Dust Sources, Control, and Training
There are three types of sites or activities governed by Maricopa County dust control regulations: traditional dust-generating activities; non-traditional dust-generating activities; and gravel, concrete, and asphalt related activities.
Traditional Dust-Generating Activities (Rule 310)
Any activity capable of generating fugitive dust (such as construction, earthmoving, demolition, or weed abatement), regardless of the size of the site, must comply with Rule 310 and control sources of dust. In addition, a dust control permit is required by Rule 310 (PDF) for many types of sites, such as:
- Activities that will disturb a surface area equal to or greater than .10 acre (4,356 square feet)
- Bulk material handling
- The demolition of buildings (A NESHAP notification may also be required for the demolition of a regulated facility. See our Asbestos page for more information.)
For assistance with dust recordkeeping requirements, see our Business Assistance Resources page.
Non-Traditional Dust-Generating Activities (Rule 310.01)
Sources of dust that must comply with Rule 310.01 (PDF) include:
- Vehicle use in open areas and vacant lots,
- Open areas and vacant lots,
- Unpaved parking lots,
- Unpaved roadways (including alleys),
- Livestock activities,
- Erosion-caused deposition of bulk materials onto paved surfaces,
- Easements, rights-of-way, and access roads for utilities (transmission of electricity, natural gas, oil, water, and gas).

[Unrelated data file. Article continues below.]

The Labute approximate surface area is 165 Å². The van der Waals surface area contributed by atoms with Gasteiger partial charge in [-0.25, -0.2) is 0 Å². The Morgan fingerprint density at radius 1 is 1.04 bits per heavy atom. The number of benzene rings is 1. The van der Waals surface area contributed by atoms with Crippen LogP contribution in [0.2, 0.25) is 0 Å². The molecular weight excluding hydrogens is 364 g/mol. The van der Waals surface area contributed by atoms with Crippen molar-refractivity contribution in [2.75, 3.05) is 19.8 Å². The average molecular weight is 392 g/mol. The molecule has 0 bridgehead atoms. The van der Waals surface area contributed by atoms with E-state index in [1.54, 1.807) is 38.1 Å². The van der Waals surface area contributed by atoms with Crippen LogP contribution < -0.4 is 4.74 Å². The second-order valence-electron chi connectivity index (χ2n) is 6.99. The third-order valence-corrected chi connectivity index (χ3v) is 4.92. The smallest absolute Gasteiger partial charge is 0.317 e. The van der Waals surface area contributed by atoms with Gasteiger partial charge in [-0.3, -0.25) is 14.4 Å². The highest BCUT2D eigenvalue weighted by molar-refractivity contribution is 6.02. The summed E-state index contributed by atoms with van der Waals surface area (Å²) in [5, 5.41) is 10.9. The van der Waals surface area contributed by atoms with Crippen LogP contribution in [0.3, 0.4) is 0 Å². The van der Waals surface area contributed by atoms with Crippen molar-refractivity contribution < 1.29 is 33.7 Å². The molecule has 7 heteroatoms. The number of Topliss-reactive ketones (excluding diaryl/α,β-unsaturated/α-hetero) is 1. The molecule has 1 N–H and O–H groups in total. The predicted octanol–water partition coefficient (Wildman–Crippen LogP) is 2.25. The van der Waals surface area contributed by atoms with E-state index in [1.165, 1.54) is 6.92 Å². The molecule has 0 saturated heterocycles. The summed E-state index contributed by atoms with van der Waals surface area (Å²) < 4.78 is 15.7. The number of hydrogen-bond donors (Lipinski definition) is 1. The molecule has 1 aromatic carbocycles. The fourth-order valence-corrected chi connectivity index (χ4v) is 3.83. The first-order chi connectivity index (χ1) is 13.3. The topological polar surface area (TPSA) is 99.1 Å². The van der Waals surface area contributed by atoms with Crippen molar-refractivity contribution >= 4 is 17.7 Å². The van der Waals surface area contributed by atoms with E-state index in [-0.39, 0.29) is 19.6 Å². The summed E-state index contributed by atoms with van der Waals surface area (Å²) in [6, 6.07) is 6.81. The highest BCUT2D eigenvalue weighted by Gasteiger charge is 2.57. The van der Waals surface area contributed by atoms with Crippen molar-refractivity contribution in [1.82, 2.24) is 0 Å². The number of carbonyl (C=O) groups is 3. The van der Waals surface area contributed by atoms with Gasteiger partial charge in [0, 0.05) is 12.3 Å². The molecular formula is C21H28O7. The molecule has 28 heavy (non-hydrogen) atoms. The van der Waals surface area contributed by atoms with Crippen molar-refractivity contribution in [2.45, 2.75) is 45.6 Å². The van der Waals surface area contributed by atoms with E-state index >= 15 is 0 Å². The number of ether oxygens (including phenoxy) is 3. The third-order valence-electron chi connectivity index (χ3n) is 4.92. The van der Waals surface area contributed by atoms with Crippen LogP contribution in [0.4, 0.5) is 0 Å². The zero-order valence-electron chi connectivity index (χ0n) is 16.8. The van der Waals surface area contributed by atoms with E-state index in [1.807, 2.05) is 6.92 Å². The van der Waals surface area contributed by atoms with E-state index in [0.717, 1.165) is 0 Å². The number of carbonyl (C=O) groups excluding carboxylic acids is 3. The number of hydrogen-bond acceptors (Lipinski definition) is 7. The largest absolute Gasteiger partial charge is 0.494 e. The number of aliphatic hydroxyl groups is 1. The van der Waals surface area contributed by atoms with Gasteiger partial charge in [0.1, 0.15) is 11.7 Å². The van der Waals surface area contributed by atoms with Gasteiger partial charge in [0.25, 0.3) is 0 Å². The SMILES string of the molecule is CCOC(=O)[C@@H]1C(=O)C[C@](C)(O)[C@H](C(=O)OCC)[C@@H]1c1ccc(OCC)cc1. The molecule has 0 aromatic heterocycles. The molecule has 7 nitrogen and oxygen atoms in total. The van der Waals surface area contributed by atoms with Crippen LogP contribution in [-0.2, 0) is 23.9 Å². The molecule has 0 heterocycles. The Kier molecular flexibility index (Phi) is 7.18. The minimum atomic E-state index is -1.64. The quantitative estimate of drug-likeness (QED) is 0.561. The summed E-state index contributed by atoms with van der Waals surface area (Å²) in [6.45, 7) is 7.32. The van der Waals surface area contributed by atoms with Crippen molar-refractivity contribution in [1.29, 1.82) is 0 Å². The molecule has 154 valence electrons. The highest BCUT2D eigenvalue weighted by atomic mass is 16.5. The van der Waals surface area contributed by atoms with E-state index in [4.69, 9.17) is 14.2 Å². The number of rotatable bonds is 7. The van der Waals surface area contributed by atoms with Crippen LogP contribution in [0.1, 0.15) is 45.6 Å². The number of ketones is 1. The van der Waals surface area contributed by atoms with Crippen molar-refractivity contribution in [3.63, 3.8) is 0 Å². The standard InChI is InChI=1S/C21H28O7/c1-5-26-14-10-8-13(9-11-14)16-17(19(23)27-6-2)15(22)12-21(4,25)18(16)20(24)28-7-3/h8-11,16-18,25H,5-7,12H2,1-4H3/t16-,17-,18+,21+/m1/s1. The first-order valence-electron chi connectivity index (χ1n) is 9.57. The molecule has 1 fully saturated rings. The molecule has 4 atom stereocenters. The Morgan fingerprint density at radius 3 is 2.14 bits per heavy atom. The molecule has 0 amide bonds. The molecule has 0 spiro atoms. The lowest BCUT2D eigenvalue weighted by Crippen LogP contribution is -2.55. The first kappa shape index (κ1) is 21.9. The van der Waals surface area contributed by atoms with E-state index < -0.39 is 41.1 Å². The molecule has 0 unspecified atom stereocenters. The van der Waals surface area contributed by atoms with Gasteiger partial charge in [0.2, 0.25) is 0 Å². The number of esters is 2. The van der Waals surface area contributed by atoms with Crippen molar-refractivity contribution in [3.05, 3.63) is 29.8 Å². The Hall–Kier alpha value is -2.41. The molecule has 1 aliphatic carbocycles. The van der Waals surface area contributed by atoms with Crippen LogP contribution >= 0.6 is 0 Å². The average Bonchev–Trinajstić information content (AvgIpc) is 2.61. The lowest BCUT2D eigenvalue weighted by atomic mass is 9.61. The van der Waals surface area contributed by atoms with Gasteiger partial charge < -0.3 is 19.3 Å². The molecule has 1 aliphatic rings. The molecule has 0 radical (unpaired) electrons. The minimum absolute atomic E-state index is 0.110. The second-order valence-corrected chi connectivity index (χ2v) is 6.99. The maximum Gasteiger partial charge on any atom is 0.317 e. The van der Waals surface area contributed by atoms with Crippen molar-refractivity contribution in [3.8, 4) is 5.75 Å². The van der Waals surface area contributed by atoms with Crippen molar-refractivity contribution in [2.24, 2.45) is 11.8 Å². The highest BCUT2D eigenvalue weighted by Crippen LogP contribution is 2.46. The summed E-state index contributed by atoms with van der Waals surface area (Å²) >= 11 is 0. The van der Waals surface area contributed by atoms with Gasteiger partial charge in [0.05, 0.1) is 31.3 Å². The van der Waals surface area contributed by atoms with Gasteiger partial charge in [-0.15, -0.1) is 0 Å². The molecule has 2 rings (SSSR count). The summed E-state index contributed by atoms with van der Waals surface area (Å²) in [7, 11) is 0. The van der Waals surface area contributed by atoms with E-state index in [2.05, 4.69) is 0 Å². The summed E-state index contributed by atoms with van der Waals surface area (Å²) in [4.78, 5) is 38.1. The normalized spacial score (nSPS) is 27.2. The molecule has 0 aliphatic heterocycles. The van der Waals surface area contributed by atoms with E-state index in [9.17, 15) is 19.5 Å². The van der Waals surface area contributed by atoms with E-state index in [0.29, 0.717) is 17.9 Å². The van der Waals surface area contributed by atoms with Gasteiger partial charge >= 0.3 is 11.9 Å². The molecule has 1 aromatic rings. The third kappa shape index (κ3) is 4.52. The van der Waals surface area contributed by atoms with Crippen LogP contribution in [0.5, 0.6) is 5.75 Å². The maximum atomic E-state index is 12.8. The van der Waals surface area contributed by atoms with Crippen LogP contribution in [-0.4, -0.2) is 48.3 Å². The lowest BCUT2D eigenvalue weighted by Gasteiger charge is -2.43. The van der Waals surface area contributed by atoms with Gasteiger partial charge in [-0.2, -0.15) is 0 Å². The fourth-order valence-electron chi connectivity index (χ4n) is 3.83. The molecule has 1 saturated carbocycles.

See our Vacant Lots, Paved and Unpaved Areas page for more information.
Gravel, Concrete, Asphalt Related Activities (Rule 316)
Processing plants that mine, excavate, separate, combine, crush or grind any nonmetallic mineral are governed by Rule 316. ‘Nonmetallic minerals’ includes (but is not limited to) crushed and broken stone, sand and gravel, clay, rock salt, gypsum, sodium compounds, and mixtures of these minerals such as concrete and asphalt.
Some types of facilities or activities governed by Rule 316 are:
- Crushing and screening of nonmetallic minerals
- Sand and gravel operations
- Asphalt plants
- Concrete batch plants
A permit is required for all types of facilities and activities governed by Rule 316. Stationary sources within Maricopa County and portable sources that operate exclusively within Maricopa County must obtain permits from the department. Portable sources that operate in both Maricopa County and other counties must obtain a permit from the Arizona Department of Environmental Quality.
Rule 316 Resources
Rule 316 establishes emission limitations and requires the implementation of process controls and fugitive dust control measures for nonmetallic mineral processing plants, asphaltic concrete plants, concrete plants and/or bagging operations, as well as material storage and silo loading operations that occur at these facilities.
For a comprehensive overview of Rule 316 and how it may apply to your activities, see the . Permit applications, dust control plan forms, and operations and maintenance (O&M) plan forms are available on our Permits, Forms, and Applications page.